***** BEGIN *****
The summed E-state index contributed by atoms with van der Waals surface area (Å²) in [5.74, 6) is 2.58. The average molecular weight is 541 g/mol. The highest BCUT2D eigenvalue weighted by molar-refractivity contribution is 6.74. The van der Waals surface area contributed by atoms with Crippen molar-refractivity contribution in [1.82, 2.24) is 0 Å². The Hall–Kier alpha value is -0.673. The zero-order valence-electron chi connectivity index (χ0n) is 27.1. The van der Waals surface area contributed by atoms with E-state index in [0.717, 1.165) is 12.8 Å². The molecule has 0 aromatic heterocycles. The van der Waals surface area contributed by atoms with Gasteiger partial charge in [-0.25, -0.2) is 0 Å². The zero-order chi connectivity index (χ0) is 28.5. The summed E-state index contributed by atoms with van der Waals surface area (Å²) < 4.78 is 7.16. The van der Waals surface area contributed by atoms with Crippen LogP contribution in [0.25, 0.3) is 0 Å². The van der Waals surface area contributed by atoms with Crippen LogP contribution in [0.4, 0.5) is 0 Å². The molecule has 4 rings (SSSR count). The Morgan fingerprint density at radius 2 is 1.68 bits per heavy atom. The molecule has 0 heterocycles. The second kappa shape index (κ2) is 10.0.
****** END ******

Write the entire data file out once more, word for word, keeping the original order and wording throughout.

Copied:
The summed E-state index contributed by atoms with van der Waals surface area (Å²) in [5.74, 6) is 2.58. The average molecular weight is 541 g/mol. The highest BCUT2D eigenvalue weighted by molar-refractivity contribution is 6.74. The van der Waals surface area contributed by atoms with Crippen molar-refractivity contribution in [1.82, 2.24) is 0 Å². The Hall–Kier alpha value is -0.673. The zero-order valence-electron chi connectivity index (χ0n) is 27.1. The van der Waals surface area contributed by atoms with E-state index in [0.717, 1.165) is 12.8 Å². The molecule has 0 aromatic heterocycles. The van der Waals surface area contributed by atoms with Gasteiger partial charge in [-0.25, -0.2) is 0 Å². The zero-order chi connectivity index (χ0) is 28.5. The summed E-state index contributed by atoms with van der Waals surface area (Å²) < 4.78 is 7.16. The van der Waals surface area contributed by atoms with Crippen LogP contribution in [0.25, 0.3) is 0 Å². The van der Waals surface area contributed by atoms with Crippen LogP contribution in [0.4, 0.5) is 0 Å². The molecule has 4 rings (SSSR count). The Morgan fingerprint density at radius 2 is 1.68 bits per heavy atom. The molecule has 0 heterocycles. The second kappa shape index (κ2) is 10.0.